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Cummins v. Lollar

Court of Appeals of Texas, Seventh District, Amarillo

May 3, 2018


          On Appeal from County Court at Law Number Three Tarrant County, Texas Trial Court No. 2015-002259-3; Honorable Mike Hrabal, Presiding

          Before CAMPBELL, PIRTLE, and PARKER, JJ.


          Patrick A. Pirtle Justice

         This appeal is round two of an Internet defamation suit filed by Appellee, Amanda Lollar, against Appellant, Mary Cummins. Lollar is President of Bat World Sanctuary, Inc., a non-profit corporation located in Mineral Wells, Texas, dedicated to the rehabilitation of bats. Cummins is a California resident who champions herself as an animal advocate and an investigator of animal cruelty.

         In the first defamation suit, which was tried without a jury, Lollar obtained a multimillion-dollar judgment in actual and exemplary damages against Cummins. Cummins appealed the judgment to the Second Court of Appeals. In a lengthy opinion, that court affirmed the award of actual and exemplary damages for defamation, affirmed that potion of the trial court's judgment ordering Cummins to remove from the Internet the web pages and defamatory statements specified in the judgment, but reversed that portion of the judgment permanently enjoining Cummins from making similar statements in the future, and reversed the award for damages for breach of contract and attorney's fees. See Cummins v. Bat World Sanctuary, No. 02-12-00285-CV, 2015 Tex.App. LEXIS 3472, at *36, *90 (Tex. App.-Fort Worth April 9, 2015, pet. denied).

         Soon after the Second Court of Appeals issued its opinion, Cummins resumed posting statements about Lollar and a video with captions added by Cummins of Lollar performing an episiotomy on a pregnant bat. Relying on that part of the Second Court's opinion that reversed the permanent injunction as being an unconstitutional prior restraint;[1] id. at *78, Cummins posted, "I am not prohibited from posting anything on the internet. I will be reposting all of the videos and photos." Her understanding of the opinion ignored that portion which provides, "[t]hough Cummins can be held responsible for any defamatory statements she may make about Lollar in the future, the trial court could not issue an order prohibiting her from making them." Id. (Emphasis added).

         Two days after Cummins began reposting statements, on April 15, 2015, Lollar filed her second defamation suit against Cummins. This time, Cummins availed herself of legislative enactments which did not exist at the time of the first suit, filing a motion to dismiss Lollar's suit pursuant to the Texas Citizens Participation Act[2] and the Texas Defamation Mitigation Act.[3] Following a brief hearing at which Cummins represented herself, the trial court entered an order denying her motion without specifying a reason. Cummins then filed this appeal challenging the denial of her motion to dismiss.[4]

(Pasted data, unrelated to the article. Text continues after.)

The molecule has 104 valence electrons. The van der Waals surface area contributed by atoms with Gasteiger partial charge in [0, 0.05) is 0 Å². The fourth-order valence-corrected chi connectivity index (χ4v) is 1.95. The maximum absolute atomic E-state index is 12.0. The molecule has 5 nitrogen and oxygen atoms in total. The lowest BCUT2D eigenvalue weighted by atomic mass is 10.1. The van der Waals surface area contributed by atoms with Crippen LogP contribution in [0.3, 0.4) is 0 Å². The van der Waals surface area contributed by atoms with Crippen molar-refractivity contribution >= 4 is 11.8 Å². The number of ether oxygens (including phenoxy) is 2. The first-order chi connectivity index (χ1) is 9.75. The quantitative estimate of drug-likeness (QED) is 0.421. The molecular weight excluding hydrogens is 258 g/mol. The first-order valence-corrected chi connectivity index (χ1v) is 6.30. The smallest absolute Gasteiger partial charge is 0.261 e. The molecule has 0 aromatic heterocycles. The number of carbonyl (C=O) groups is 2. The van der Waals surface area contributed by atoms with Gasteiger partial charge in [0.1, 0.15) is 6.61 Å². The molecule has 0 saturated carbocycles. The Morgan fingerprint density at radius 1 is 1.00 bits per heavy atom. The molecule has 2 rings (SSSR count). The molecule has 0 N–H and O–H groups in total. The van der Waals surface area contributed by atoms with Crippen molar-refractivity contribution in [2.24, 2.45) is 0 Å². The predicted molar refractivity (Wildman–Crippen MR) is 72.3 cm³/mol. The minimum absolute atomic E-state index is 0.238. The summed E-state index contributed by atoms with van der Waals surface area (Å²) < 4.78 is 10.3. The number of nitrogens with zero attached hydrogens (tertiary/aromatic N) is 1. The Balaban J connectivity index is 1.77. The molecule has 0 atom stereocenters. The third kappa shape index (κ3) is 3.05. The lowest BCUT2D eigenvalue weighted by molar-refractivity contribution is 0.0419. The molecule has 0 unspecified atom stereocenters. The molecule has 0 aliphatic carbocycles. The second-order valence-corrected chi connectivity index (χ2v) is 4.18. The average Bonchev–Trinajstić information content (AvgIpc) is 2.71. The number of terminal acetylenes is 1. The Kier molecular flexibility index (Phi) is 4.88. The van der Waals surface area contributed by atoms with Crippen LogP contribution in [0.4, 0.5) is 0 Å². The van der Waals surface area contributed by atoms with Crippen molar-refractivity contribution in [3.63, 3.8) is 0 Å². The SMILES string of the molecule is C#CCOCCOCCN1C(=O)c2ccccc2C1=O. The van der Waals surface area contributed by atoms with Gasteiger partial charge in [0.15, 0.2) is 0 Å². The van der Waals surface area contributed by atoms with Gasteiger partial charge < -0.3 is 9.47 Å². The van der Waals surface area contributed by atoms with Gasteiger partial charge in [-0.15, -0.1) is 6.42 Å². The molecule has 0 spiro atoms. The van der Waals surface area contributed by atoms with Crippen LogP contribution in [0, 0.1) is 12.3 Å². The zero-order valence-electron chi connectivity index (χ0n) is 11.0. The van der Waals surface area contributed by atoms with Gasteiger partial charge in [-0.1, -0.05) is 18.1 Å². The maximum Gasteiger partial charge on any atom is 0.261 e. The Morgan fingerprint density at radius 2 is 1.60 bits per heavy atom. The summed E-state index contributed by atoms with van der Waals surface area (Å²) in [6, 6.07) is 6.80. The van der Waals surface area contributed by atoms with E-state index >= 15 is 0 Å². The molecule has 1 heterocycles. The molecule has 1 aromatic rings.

Proceeding pro se on appeal, Cummins presents six issues challenging the trial court's order. She asserts the trial court erred in denying her motion to dismiss on the following grounds: (1) the Texas Citizens Participation Act (TCPA); (2) the Texas Defamation Mitigation Act (TDMA); (3) a lack of clear and convincing evidence that she allegedly defamed Lollar with malice; (4) Lollar and her attorney, Randy Turner, committed fraud, forgery, and perjury; (5) the one-year statute of limitations for defamation had expired; and (6) the trial court did not have personal or subject matter jurisdiction. Lollar responded by asserting that the TCPA was inapplicable to the facts of this case, or alternatively, by alleging that she had established a prima facie case for each element of her cause of action by clear and specific evidence. She further alleged that she had properly complied with the TDMA and that her suit was brought within the one-year statute of limitations. By reply brief, Cummins defends the position she has taken on her issues. We affirm the trial court's denial of Cummins's motion to dismiss.


         Lollar founded the Bat World Sanctuary (BWS) in 1994 in Mineral Wells, Texas, to protect a bat colony and rescue injured bats. According to Lollar, she and a local veterinarian worked together to treat and rehabilitate injured bats.

         In 2000, BWS began offering internships for people to learn about bat rescue and rehabilitation. In June 2010, Cummins accepted a two-week internship at BWS and entered into an internship contract with BWS. Cummins left BWS before completing her internship and returned to California.

         Disenchanted with her internship, Cummins sought out information from government agencies about whether BWS had a permit to operate and she reported the "less than optimal" conditions she had witnessed while at BWS to certain local, state, and federal organizations. She complained that Lollar was mistreating her dogs and the bats at BWS. She made online accusations that Lollar failed to treat two dogs for specific ailments. One of the dogs, who was nineteen years old and in poor health, was eventually euthanized, an act Cummins characterized as cruel.